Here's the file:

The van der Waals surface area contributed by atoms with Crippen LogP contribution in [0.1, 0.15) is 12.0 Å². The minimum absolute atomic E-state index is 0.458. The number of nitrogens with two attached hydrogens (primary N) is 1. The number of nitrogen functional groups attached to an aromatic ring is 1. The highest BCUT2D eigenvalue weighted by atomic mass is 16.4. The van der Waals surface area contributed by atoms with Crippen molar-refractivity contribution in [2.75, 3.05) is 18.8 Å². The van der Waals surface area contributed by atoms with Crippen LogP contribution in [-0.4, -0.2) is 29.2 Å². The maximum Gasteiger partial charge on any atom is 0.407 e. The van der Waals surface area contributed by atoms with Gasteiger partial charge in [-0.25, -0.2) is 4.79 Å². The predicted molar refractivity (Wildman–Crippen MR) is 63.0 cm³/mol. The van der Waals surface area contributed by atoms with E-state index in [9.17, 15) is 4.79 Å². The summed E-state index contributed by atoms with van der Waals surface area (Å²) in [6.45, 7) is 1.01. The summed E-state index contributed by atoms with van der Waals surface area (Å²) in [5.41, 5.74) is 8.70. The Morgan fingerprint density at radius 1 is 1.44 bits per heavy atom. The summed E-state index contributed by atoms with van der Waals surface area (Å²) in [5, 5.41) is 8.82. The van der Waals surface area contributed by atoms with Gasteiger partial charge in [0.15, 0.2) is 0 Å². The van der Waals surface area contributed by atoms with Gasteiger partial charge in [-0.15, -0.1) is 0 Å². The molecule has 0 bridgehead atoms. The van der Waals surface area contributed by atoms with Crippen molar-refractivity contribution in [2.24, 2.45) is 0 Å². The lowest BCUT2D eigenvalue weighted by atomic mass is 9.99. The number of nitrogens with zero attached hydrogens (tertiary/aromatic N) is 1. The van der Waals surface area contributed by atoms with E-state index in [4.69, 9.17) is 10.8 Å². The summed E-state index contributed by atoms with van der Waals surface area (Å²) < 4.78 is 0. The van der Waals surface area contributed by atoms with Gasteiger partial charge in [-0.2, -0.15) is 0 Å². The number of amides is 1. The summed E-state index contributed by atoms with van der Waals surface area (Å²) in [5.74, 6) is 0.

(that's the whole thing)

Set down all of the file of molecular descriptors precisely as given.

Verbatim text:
The van der Waals surface area contributed by atoms with Crippen LogP contribution in [0.1, 0.15) is 12.0 Å². The minimum absolute atomic E-state index is 0.458. The number of nitrogens with two attached hydrogens (primary N) is 1. The number of nitrogen functional groups attached to an aromatic ring is 1. The highest BCUT2D eigenvalue weighted by atomic mass is 16.4. The van der Waals surface area contributed by atoms with Crippen molar-refractivity contribution in [2.75, 3.05) is 18.8 Å². The van der Waals surface area contributed by atoms with Crippen LogP contribution in [-0.4, -0.2) is 29.2 Å². The maximum Gasteiger partial charge on any atom is 0.407 e. The van der Waals surface area contributed by atoms with Gasteiger partial charge in [-0.25, -0.2) is 4.79 Å². The predicted molar refractivity (Wildman–Crippen MR) is 63.0 cm³/mol. The van der Waals surface area contributed by atoms with E-state index in [9.17, 15) is 4.79 Å². The summed E-state index contributed by atoms with van der Waals surface area (Å²) in [6.45, 7) is 1.01. The summed E-state index contributed by atoms with van der Waals surface area (Å²) in [5.41, 5.74) is 8.70. The Morgan fingerprint density at radius 1 is 1.44 bits per heavy atom. The summed E-state index contributed by atoms with van der Waals surface area (Å²) in [5, 5.41) is 8.82. The van der Waals surface area contributed by atoms with Gasteiger partial charge in [0.15, 0.2) is 0 Å². The van der Waals surface area contributed by atoms with Gasteiger partial charge in [-0.15, -0.1) is 0 Å². The molecule has 0 bridgehead atoms. The van der Waals surface area contributed by atoms with Crippen molar-refractivity contribution in [2.24, 2.45) is 0 Å². The lowest BCUT2D eigenvalue weighted by atomic mass is 9.99. The number of nitrogens with zero attached hydrogens (tertiary/aromatic N) is 1. The van der Waals surface area contributed by atoms with E-state index in [4.69, 9.17) is 10.8 Å². The summed E-state index contributed by atoms with van der Waals surface area (Å²) < 4.78 is 0. The van der Waals surface area contributed by atoms with Gasteiger partial charge in [-0.2, -0.15) is 0 Å². The number of amides is 1. The summed E-state index contributed by atoms with van der Waals surface area (Å²) in [5.74, 6) is 0.